Daily Homily: Behold, I Am of Little Account

Friday of the 26th Week in Ordinary Time, Year Two

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Job 38:1,12-21; 40:3-5
Psalm 139:1-3,7-8,9-10,13-14ab
Luke 10:13-16

The Book of Job deals with the theme of God’s Providence; it shows, according to Saint Thomas Aquinas, that human affairs are ruled by divine providence. One of the difficulties that the book has to address is an argument against divine providence: the fact that just men seem to be afflicted with evil without cause.

Job’s three friends, Eliphaz, Bildad and Zophar all tried to figure out why Job, a just and virtuous man has suffered so many grave afflictions. Eliphaz, for example, holds that Job’s suffering has to be a punishment from God on account of Job’s sins (4:7,17). He asked rhetorically: Has anyone who was innocent perished? Can moral man be righteous before God? Happy, he says, is the man whom God reproves. Therefore Job should not despise the chastening of God the Almighty. God will deliver Job from his troubles. Job answers that he does not understand where he has erred or what wrong he spoke (6:24,30). He maintains his integrity throughout the conversation.

After Job’s three friends finish, a fourth person, a young man named Elihu speaks. He was angry at Job because he justified himself rather than God; he was angry at the three friends because they found no answer to the problem and declared that Job was in the wrong (32:2-3). Elihu argues that God speaks to man in order to turn man aside from evil deeds and to cut off pride from man. He does this to keep man from falling into the Pit and losing his life. When chastened by pain, man turns to God in prayer and enters into God’s presence with joy and recounts to men his salvation (33:26). God is just and Job is wrong to proclaim his self-righteousness.

After Elihu speaks to Job, God himself addresses Job. He answers out of the whirlwind. First, God proclaims his power, manifested in his creation. This power greatly surpasses Job, who was not there when God laid the foundation of the world, who did not set the limits of the sea, who does not have power over day and night, and who has limited knowledge of the animals of the earth.

Job can only respond: «Behold, I am of small account; what shall I answer you?». Job remains in silence and awaits God’s word. This time, God asks Job why he has challenged Him, why he has condemned Him so that he can be justified. Job can only respond to God with humility and repentance. He says: «I have uttered what I did not understand; I despise myself and repent in dust and ashes». The Lord accepts Job’s repentance, rebukes Job’s three friends and restores Job’s fortunes twofold.

The Book of Job, then, does not come to a definitive answer about the problem of why good men and women suffer. However, it does affirm two basic truths: on the one hand, it affirms God’s power, justice and wisdom. All things are in God’s hands, he acts with justice and guides all things. He created them and governs them. On the other hand, man should not be self-righteous or think he understands all things. Contemplating God’s creation and the fact that man himself is one of God’s creatures should lead to humility of heart and filial trust in God.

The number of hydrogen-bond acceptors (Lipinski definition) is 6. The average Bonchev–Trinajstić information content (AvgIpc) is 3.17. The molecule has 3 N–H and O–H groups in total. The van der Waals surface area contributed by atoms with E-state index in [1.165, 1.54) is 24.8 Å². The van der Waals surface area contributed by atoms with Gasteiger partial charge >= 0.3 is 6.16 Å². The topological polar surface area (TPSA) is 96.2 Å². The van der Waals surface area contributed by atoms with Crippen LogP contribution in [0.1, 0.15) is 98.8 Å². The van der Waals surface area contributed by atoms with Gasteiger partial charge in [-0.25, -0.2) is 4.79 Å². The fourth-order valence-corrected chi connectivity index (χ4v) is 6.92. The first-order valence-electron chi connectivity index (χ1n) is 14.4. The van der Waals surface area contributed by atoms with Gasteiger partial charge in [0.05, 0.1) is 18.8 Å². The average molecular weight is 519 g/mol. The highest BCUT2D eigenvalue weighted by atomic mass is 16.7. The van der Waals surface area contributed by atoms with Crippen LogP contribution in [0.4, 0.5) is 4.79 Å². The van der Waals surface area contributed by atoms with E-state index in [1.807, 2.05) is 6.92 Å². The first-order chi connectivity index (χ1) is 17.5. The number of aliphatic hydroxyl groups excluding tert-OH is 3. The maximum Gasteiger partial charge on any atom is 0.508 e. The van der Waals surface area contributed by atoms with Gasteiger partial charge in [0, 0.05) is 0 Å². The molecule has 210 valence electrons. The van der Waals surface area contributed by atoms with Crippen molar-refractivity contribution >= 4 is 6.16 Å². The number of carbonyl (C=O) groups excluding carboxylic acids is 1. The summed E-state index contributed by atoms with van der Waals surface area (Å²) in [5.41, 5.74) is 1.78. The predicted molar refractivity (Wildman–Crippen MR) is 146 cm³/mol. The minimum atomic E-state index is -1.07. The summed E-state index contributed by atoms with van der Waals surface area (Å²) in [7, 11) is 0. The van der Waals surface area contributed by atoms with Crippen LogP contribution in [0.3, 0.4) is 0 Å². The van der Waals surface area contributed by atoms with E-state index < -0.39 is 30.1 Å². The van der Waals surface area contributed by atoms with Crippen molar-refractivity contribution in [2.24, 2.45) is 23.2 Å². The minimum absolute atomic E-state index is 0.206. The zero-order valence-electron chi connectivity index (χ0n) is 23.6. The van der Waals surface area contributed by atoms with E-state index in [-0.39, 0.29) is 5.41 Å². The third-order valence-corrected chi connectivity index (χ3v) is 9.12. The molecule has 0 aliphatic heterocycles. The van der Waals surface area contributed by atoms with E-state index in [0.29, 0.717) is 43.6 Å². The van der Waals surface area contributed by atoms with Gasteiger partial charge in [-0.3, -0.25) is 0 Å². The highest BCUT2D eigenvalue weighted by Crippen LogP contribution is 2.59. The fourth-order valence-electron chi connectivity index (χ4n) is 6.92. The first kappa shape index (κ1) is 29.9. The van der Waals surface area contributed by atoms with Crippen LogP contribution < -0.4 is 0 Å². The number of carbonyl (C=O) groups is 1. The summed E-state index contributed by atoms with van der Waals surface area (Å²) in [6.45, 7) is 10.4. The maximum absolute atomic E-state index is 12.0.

With the coming of Jesus Christ and his Passion and death, a more complete understanding of the problem of suffering is possible. Because of his sin, man is in need of redemption. Jesus is the innocent one, the Lamb of God, who takes away the sin of the world and forges a New Covenant that can never be broken. The New Covenant includes the forgiveness of sins, the food for Eternal Life, and the purifying Blood of Christ.

This is the Good News that Jesus brought and preached. Today, in Luke’s Gospel, Jesus condemns the cities that reject him and the message preached by the seventy disciples. Tyre and Sidon were Phoenician cities which were often the object of judgment by the prophets of old. However, neither city was privileged to witness the mighty works that the towns of Galilee – Chorazin, Bethsaida and Capernaum – saw. Had the Phoenician cities seen the mighty works of Jesus and his disciples, they would have repented. The three cities of Galilee, however, refused to believe. They heard the Word, but did not understand it, and, instead of welcoming the Word, they rejected it.

Today’s Liturgy of the Word is both a warning and an invitation. It warns us about the danger of a prideful heart that justifies itself and a hardened heart that refuses to believe. The invitation, then, is to become like a child, who is simple of heart and to welcome the Word of God in faith and love.

Readers may contact Fr Jason Mitchell at mitchelljason2011@gmail.com.

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Jason Mitchell

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